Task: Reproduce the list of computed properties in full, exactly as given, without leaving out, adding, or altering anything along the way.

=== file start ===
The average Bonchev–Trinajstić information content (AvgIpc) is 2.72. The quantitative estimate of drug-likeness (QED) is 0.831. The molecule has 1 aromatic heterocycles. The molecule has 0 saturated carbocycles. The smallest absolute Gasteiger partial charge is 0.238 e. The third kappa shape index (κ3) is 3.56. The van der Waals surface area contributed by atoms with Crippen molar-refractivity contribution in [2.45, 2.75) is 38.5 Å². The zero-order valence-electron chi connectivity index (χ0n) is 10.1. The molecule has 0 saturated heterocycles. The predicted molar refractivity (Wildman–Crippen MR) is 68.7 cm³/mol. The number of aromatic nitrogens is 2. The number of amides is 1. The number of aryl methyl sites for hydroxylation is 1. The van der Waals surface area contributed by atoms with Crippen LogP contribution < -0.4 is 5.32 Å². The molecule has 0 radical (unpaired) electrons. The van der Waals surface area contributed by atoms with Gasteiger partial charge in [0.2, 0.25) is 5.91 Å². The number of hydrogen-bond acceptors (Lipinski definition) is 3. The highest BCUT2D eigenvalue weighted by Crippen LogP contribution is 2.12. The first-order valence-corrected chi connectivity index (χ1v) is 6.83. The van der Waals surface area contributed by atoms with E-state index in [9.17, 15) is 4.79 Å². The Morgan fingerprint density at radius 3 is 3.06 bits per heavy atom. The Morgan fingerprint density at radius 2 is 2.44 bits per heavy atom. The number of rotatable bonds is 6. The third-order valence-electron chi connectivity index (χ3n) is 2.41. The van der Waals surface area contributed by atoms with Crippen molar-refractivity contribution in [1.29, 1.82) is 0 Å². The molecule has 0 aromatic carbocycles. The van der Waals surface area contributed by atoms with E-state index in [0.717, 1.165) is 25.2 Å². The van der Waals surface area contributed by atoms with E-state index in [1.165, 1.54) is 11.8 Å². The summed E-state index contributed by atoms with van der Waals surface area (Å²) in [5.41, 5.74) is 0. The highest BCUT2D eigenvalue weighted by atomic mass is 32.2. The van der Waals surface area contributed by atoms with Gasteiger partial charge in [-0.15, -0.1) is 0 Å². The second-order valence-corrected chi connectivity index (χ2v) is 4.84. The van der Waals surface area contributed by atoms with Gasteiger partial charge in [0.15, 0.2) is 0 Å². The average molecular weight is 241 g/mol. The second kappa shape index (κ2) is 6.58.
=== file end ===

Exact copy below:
The average Bonchev–Trinajstić information content (AvgIpc) is 2.72. The quantitative estimate of drug-likeness (QED) is 0.831. The molecule has 1 aromatic heterocycles. The molecule has 0 saturated carbocycles. The smallest absolute Gasteiger partial charge is 0.238 e. The third kappa shape index (κ3) is 3.56. The van der Waals surface area contributed by atoms with Crippen molar-refractivity contribution in [2.45, 2.75) is 38.5 Å². The zero-order valence-electron chi connectivity index (χ0n) is 10.1. The molecule has 0 saturated heterocycles. The predicted molar refractivity (Wildman–Crippen MR) is 68.7 cm³/mol. The number of aromatic nitrogens is 2. The number of amides is 1. The number of aryl methyl sites for hydroxylation is 1. The van der Waals surface area contributed by atoms with Crippen LogP contribution < -0.4 is 5.32 Å². The molecule has 0 radical (unpaired) electrons. The van der Waals surface area contributed by atoms with Gasteiger partial charge in [0.2, 0.25) is 5.91 Å². The number of hydrogen-bond acceptors (Lipinski definition) is 3. The highest BCUT2D eigenvalue weighted by Crippen LogP contribution is 2.12. The first-order valence-corrected chi connectivity index (χ1v) is 6.83. The van der Waals surface area contributed by atoms with E-state index in [9.17, 15) is 4.79 Å². The Morgan fingerprint density at radius 3 is 3.06 bits per heavy atom. The Morgan fingerprint density at radius 2 is 2.44 bits per heavy atom. The number of rotatable bonds is 6. The third-order valence-electron chi connectivity index (χ3n) is 2.41. The van der Waals surface area contributed by atoms with Crippen molar-refractivity contribution in [1.29, 1.82) is 0 Å². The molecule has 0 aromatic carbocycles. The van der Waals surface area contributed by atoms with E-state index in [0.717, 1.165) is 25.2 Å². The van der Waals surface area contributed by atoms with E-state index in [1.165, 1.54) is 11.8 Å². The summed E-state index contributed by atoms with van der Waals surface area (Å²) in [5.41, 5.74) is 0. The highest BCUT2D eigenvalue weighted by atomic mass is 32.2. The van der Waals surface area contributed by atoms with Gasteiger partial charge in [-0.15, -0.1) is 0 Å². The second-order valence-corrected chi connectivity index (χ2v) is 4.84. The van der Waals surface area contributed by atoms with Gasteiger partial charge in [0.15, 0.2) is 0 Å². The average molecular weight is 241 g/mol. The second kappa shape index (κ2) is 6.58.